Undergraduate Course: Cancer Biology and Medicine (BIME10030)
|School||Deanery of Biomedical Sciences
||College||College of Medicine and Veterinary Medicine
|Credit level (Normal year taken)||SCQF Level 10 (Year 4 Undergraduate)
||Availability||Not available to visiting students
|Summary||This course will consider the genetic, molecular and cell biological processes involved in susceptibility to cancer and in the initiation and progression of the disease and show how this knowledge is being translated into improved cancer therapies. The requirement for multiple genetic changes in the development of a metastatic cancer will be illustrated and the role of tumour suppressor genes and oncogenes will be described. The role of DNA repair in preventing genome instability will be discussed and some inherited DNA repair deficiency/ cancer susceptibility syndromes will be described. Alterations in cell cycle control, in proliferative cell signalling and cell death pathways in cancer cells will all be covered. Conventional surgical, radiotherapeutic and chemotherapeutic cancer treatments will be considered and new rational therapies that take into account both individual and cancer biodiversity will be discussed and illustrated for a number of major cancers: breast, ovarian, colorectal, lung and melanoma. Molecular profiling of cancers, identification of novel therapeutic targets, cancer drug development and trials of novel cancer therapies will all be considered and the use of animal models in cancer research will be discussed. The course will consist mostly of lectures, with some teacher-led discussions and non-assessed presentations by students working in groups. Before any student oral presentations there will be a feedback session on an assessed exercise where individual students will be asked to prepare and submit a 5-slide Powerpoint presentation on an early topic from the course.
Entry Requirements (not applicable to Visiting Students)
||Other requirements|| None
Course Delivery Information
|Academic year 2015/16, Not available to visiting students (SS1)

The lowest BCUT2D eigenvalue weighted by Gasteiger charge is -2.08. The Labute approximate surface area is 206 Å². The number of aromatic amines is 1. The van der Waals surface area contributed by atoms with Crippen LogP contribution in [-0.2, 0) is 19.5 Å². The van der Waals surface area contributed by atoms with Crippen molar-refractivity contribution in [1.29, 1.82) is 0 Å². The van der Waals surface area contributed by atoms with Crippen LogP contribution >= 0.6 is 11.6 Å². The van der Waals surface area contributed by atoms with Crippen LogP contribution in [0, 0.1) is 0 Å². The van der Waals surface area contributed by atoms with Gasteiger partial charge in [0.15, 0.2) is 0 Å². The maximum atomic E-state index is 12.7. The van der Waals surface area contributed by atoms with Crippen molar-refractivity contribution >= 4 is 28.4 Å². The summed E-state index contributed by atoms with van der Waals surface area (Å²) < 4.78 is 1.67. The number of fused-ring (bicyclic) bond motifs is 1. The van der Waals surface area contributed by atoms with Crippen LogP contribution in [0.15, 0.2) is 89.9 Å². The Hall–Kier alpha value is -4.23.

|Learning and Teaching activities (Further Info)
Lecture Hours 42,
Feedback/Feedforward Hours 1,
Summative Assessment Hours 4,
Revision Session Hours 2,
Programme Level Learning and Teaching Hours 4,
Directed Learning and Independent Learning Hours
|Assessment (Further Info)
|Additional Information (Assessment)
||In course 40% (1 essay 30%; 1 Powerpoint presentation [submitted electronically not presented orally] 10%)
||There will be a feedback session after Assessment 1 (PowerPoint presentation) and Assessment 2 (Essay). Written feedback will also be provided on both Assessments. Verbal feedback will also be given after each Group Presentation.
||Hours & Minutes
|Main Exam Diet S1 (December)||Cancer Biology and Medicine||1:30|
| At the end of this course students should be able to:
¿ Understand how different genetic, molecular and cell biological processes are involved in susceptibility to cancer and in the initiation and progression of the disease.
¿ Understand the achievements and limitations of conventional cancer therapies.
¿ Understand how knowledge of cancer biology can be translated into improved cancer therapies.
¿ Understand the role of animal models in cancer research.
¿ Demonstrate an ability to illustrate and present information regarding a specialised cancer topic in a Powerpoint presentation.
¿ Demonstrate an ability to discuss the different pathways by which cancer cells invade and metastasise and the challenges that this presents for new therapeutic interventions.
|The Biology of Cancer by RA Weinberg is very good for much of the non-medical material covered. Second Edition, 2014, ISBN 978-0-8153-4220-5. First Edition, 2007, ISBN 0-8153-4076-1 is still good. There are copies of both in the Reserve Section of the Main Library. |
There is a separate reading list for each topic. The papers are all available as pdfs on Learn
|Graduate Attributes and Skills
|Course organiser||Dr David Melton
Tel: (0131 6)50 5393/5396
|Course secretary||Mrs Patricia Law
Tel: (0131 6)50 3161
© Copyright 2015 The University of Edinburgh - 18 January 2016 3:31 am